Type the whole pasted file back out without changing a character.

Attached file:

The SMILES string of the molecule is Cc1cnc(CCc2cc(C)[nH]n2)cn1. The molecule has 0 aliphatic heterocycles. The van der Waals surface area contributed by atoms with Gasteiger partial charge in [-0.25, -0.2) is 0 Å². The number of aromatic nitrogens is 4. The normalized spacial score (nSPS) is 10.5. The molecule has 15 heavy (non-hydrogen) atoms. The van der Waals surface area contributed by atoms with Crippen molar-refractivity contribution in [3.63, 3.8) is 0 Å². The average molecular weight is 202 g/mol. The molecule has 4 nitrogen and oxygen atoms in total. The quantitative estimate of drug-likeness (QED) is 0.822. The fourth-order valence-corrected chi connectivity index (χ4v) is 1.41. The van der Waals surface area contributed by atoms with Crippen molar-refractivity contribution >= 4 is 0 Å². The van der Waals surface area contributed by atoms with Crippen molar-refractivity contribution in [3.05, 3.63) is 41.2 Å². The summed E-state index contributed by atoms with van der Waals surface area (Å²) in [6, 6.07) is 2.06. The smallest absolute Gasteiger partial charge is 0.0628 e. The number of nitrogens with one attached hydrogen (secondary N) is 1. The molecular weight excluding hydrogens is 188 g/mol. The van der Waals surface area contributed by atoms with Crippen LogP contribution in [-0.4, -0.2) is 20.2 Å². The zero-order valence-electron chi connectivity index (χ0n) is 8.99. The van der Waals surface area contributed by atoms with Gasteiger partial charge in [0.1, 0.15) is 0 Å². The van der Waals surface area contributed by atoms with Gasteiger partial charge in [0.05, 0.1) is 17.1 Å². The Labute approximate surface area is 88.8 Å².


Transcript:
The SMILES string of the molecule is Cc1cnc(CCc2cc(C)[nH]n2)cn1. The molecule has 0 aliphatic heterocycles. The van der Waals surface area contributed by atoms with Gasteiger partial charge in [-0.25, -0.2) is 0 Å². The number of aromatic nitrogens is 4. The normalized spacial score (nSPS) is 10.5. The molecule has 15 heavy (non-hydrogen) atoms. The van der Waals surface area contributed by atoms with Crippen molar-refractivity contribution in [3.63, 3.8) is 0 Å². The average molecular weight is 202 g/mol. The molecule has 4 nitrogen and oxygen atoms in total. The quantitative estimate of drug-likeness (QED) is 0.822. The fourth-order valence-corrected chi connectivity index (χ4v) is 1.41. The van der Waals surface area contributed by atoms with Crippen molar-refractivity contribution >= 4 is 0 Å². The van der Waals surface area contributed by atoms with Crippen molar-refractivity contribution in [3.05, 3.63) is 41.2 Å². The summed E-state index contributed by atoms with van der Waals surface area (Å²) in [6, 6.07) is 2.06. The smallest absolute Gasteiger partial charge is 0.0628 e. The number of nitrogens with one attached hydrogen (secondary N) is 1. The molecular weight excluding hydrogens is 188 g/mol. The van der Waals surface area contributed by atoms with Crippen LogP contribution in [-0.4, -0.2) is 20.2 Å². The zero-order valence-electron chi connectivity index (χ0n) is 8.99. The van der Waals surface area contributed by atoms with Gasteiger partial charge in [0.1, 0.15) is 0 Å². The van der Waals surface area contributed by atoms with Gasteiger partial charge in [0.05, 0.1) is 17.1 Å². The Labute approximate surface area is 88.8 Å².